After a year covering various environmental topics with a Mvskoke angle, especially in the context of anthropogenic (human-caused) climate change, I decided last summer to focus on the traditional Mvskoke calendar.

At first glance, this might not seem like fertile ground for cultivating ecological knowledge, since the Gregorian calendar used by the dominant culture bears little connection to nature. The English names for the months, for example, are based on a jumble of Latin numbers, Roman deities, and other useless anachronisms. And you may recall that the English word calendar comes from the Latin kalendarium, “moneylender’s account book,” an etymology that speaks volumes about the prevailing attitude toward natural rhythms: “time is money,” so they say.

Not so for cokv-walv Mvskoke.

The annual round begins with posketv, called “Green Corn” in English, along with little and big months named for the harvest, Hvyuce and Hyvo-Rakko; it is a time for reaping corn and other produce that will sustain the community through the year to come. This season of meskē, “summer,” continues with a couple of months announcing another kind of ingathering, Otvwoskuce and Otvwoskv-Rakko, when ripe chestnuts were thrashed down from the branches of a majestic tree now decimated by immigrant blight.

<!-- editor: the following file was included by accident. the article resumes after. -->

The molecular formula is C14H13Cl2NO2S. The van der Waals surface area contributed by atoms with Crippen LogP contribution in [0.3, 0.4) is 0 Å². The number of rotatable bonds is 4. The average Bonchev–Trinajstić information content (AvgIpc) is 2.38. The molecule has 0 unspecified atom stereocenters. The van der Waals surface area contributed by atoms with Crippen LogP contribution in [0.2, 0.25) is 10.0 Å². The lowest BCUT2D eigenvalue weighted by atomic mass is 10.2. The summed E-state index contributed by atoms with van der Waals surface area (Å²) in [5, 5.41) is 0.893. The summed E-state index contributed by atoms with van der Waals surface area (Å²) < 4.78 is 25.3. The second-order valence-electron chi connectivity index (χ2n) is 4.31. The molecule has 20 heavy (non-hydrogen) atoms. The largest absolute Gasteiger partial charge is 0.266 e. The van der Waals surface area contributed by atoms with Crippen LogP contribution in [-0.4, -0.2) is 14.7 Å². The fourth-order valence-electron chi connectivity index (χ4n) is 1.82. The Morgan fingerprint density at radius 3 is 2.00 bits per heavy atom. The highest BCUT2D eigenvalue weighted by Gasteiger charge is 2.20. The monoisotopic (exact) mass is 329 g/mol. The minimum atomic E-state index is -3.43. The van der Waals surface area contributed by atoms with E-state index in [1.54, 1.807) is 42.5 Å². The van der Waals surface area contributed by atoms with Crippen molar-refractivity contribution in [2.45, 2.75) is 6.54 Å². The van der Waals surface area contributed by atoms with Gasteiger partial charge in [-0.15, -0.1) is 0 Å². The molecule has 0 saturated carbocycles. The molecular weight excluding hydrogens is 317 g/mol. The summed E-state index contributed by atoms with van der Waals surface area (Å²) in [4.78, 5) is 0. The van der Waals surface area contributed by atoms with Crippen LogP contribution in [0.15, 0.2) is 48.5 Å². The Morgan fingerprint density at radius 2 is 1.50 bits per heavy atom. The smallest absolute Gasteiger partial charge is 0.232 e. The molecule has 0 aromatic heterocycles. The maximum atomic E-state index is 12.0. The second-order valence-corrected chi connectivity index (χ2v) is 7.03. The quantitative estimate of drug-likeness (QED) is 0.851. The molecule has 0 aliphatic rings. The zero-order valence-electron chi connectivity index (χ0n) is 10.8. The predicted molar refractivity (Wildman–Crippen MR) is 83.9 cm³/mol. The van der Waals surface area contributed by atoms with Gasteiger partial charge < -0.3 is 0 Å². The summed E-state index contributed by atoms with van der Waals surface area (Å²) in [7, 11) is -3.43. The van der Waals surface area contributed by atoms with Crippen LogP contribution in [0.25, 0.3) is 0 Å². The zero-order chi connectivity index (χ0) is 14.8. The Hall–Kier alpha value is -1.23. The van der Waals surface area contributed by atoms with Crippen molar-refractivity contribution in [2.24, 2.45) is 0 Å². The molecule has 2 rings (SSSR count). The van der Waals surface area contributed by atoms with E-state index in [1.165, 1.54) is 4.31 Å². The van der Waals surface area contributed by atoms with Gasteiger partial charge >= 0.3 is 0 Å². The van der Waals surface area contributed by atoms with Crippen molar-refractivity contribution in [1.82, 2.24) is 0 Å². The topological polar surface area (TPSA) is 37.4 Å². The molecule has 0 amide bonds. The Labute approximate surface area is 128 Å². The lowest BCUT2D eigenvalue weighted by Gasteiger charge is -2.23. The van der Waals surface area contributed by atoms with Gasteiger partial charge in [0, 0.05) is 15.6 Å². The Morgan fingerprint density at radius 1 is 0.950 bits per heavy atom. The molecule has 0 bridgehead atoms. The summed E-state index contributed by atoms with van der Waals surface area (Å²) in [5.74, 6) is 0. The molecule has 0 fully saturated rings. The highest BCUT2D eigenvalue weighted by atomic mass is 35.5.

The next season—rvfo, “winter”—opens and closes with single months marking the arrival of falling temperatures and of rising winds: Eholē and Hotvlē-Hvse. In between these transitional periods are sibling months named for the season itself, Rvfo-Rakko and Rvfo ‘Cuse, when the natural world lies dormant and rests.

The third and final season is tasahcē, “spring”; it begins with paired months named for the season, Tasahcuce and Tasahce-Rakko, as the land awakens and invites the sowing of seeds. These are followed by two months honoring plants that provide edible fruit, Kē-Hvse and Kvco-Hvse, at a time when winter stores are running low and the new crops are not yet ready for harvest. The Mvskoke year then winds down with summer solstice and posketv as the annual cycle begins again.